The operating time of the Voyager-1 and Voyager-2 spacecraft is gradually ending. Since its launch in 1977, Voyager 1 has traveled further than any other artificial spacecraft in the history of mankind. Although the probes are still receiving and sending signals, NASA says they will soon run out of energy and will not be able to “communicate” with Earth. This is reported by Scientific American.
It is expected that by 2025 the probe batteries will be completely discharged. In order to somehow save energy and extend their service life, NASA turns off the onboard systems of spacecraft. Now Voyager 2 has five working instruments left, and Voyager 1 has four. All of them are powered by a RITEG, a nuclear battery that converts heat from the radioactive decay of plutonium into electricity. But with a decrease in power output over 44 years, NASA was forced to switch them to economy mode. Two years ago, engineers turned off the heater of the cosmic ray detector, which played a crucial role in determining the passage of the heliopause.
The last two Voyager instruments that will be turned off forever will probably be a magnetometer and a plasma scientific instrument. They are contained in the body of the spacecraft, where they are heated by the heat generated by electronics.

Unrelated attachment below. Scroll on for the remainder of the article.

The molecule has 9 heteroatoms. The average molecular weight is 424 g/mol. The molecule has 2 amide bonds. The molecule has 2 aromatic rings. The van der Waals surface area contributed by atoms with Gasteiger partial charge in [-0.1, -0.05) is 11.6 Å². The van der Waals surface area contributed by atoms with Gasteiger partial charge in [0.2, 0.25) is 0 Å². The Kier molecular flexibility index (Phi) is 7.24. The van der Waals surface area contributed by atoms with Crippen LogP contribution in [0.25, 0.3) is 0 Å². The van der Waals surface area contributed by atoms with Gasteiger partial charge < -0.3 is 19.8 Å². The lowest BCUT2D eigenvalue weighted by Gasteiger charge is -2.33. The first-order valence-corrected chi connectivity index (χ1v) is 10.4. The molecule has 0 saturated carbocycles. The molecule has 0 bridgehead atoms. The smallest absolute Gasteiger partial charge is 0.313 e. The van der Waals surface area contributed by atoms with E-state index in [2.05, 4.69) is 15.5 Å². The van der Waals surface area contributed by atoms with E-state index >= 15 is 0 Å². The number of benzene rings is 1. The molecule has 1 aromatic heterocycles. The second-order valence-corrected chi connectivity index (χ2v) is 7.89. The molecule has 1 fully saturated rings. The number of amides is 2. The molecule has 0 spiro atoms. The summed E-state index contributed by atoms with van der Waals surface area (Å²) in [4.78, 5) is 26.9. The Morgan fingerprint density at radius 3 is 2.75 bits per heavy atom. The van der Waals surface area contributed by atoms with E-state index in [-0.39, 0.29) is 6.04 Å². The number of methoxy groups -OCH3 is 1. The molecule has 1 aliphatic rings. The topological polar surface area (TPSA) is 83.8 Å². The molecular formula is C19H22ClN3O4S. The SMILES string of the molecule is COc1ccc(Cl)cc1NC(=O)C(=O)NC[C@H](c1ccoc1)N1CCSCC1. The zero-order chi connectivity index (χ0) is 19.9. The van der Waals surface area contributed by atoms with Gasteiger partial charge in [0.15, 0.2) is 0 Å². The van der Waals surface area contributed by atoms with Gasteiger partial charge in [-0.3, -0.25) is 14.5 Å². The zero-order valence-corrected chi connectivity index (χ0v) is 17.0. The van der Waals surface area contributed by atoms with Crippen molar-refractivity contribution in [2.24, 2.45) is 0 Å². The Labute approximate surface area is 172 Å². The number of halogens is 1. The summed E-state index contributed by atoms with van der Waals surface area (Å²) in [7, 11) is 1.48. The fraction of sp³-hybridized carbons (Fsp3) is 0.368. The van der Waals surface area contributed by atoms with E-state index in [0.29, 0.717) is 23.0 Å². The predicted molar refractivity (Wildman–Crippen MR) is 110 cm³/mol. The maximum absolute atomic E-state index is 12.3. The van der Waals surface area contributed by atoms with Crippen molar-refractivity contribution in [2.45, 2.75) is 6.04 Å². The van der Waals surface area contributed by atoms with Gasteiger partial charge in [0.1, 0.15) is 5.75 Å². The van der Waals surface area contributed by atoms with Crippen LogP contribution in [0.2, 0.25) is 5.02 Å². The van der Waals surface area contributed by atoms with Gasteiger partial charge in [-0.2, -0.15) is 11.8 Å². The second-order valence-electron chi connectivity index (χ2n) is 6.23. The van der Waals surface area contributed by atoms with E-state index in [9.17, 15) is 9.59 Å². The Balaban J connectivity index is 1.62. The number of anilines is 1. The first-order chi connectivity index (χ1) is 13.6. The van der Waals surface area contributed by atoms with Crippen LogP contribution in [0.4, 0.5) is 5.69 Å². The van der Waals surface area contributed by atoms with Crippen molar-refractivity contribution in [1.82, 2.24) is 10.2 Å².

How much longer can the Voyagers hold out? According to NASA Jet Propulsion Laboratory planetary scientist Linda Spilker, it all depends on the power — if everything goes very well, perhaps the mission will be extended until the 2030s. However, these are the most optimistic forecasts. It is more likely that the probes will be turned off earlier, around the middle of this decade.
Even after the Voyagers are completely disabled, their travels will continue. In 16,700 years, Voyager 1 will pass by our nearest neighboring star, Proxima Centauri, and in another 3,600 years, Voyager 2 will fly past it. They will then continue to orbit the Galaxy for billions of years.
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